Guadua angustifolia Kunth (Guadua) is a bamboo species native to South and Central America that has been widely used for structural applications in small and large scale buildings, bridges and temporary structures. Guadua remains a material for vernacular construction associated with high levels of manual labour and structural unpredictability. The aim of this work is to develop standardised industrial structural products from Guadua and to measure and predict their mechanical behaviour. Cross laminated Guadua (CLG) panels comprised of three and five layers were manufactured and their mechanical properties evaluated by testing small and large specimens in compression and shear. The digital image correlation (DIC) method was used to measure strain variations in the X, Y and Z axes on the surface of small CLG panels with strain gauge measurements on the reverse face. The deformation of large CLG panels was measured using DIC on the front face and transducers on the reverse face. The results from mechanical tests and DIC were compared and a finite element (FE) model developed that predicts the response of the material. Overall, this study provides guidelines for structural design with engineered bamboo products which are of key importance for their mainstream use.
This study presents the experimental evaluation of the behaviour of beams and columns made of Glued Laminated Guadua (GLG) bamboo. Flexural tests were conducted on structural size beams of various span lengths and two lamination orientations (horizontal and vertical) in order to evaluate the different capacities achieved according to the predominant induced stresses, bending or shear. Experimental results indicated a reduction of bending strength as the member’s size increased whereas lamination in the vertical direction presented 12% higher values of modulus of rupture (MOR), and 9% higher values of modulus of elasticity (MOE) compared to equivalent results for lamination in the horizontal direction. Additionally, compression tests were performed on structural size columns with various slenderness ratios and two lamination orientations. Although minor differences were found for lamination orientation, lower capacities were observed as the slenderness ratio increased. This experimental data is expected to be used in order to propose adjustment factors for structural size beams as well as the determination of the column stability factor.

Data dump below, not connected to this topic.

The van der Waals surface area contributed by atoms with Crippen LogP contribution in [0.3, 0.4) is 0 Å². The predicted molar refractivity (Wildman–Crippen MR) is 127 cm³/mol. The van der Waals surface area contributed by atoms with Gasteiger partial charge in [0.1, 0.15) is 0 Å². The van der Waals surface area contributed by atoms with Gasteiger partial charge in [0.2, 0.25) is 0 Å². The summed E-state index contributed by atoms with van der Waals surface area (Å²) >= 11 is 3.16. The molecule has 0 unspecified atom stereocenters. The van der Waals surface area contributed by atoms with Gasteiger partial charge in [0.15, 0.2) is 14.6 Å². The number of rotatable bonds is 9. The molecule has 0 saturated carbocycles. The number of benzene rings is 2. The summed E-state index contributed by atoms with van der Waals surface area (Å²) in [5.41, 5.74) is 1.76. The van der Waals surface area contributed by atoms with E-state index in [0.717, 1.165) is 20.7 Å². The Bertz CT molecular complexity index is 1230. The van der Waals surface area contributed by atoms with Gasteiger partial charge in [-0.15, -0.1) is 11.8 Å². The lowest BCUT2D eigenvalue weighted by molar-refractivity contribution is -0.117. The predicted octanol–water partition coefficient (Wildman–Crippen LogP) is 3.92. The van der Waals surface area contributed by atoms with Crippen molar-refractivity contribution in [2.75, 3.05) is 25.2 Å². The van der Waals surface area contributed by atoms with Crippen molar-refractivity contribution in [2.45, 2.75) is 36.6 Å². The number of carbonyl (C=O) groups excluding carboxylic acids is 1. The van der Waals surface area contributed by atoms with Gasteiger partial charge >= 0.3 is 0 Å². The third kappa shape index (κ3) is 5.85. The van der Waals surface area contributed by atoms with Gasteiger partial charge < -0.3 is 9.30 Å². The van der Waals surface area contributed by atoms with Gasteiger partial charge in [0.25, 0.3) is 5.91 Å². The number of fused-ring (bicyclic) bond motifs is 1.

Engineered bamboo, produced through the technique of gluing and reconstituting, has better mechanical properties than round bamboo and some wood products. This paper studies the flexural performance of laminated beams produced with timber and engineered bamboo. The six-layer beams were made from Douglas fir, spruce, bamboo scrimber and laminated bamboo, or a combination of these. It is confirmed that glued-laminated wood beams producedwith wood of weak strength, like spruce, can be strengthened by gluing engineered bamboo lumbers on the outer faces, thus achieving better utilization of the fast growing economic wood species. Flexural failure of the laminated beams was primarily triggered by tensile fracture of the bottom fiber in mid-span, followed by horizontal tearing beside the broken surface. No relative slip between layers was observed before failure, therefore the flexural capacity of the laminated beams can be predicted using equilibrium and compatibility conditions according to the plane section assumption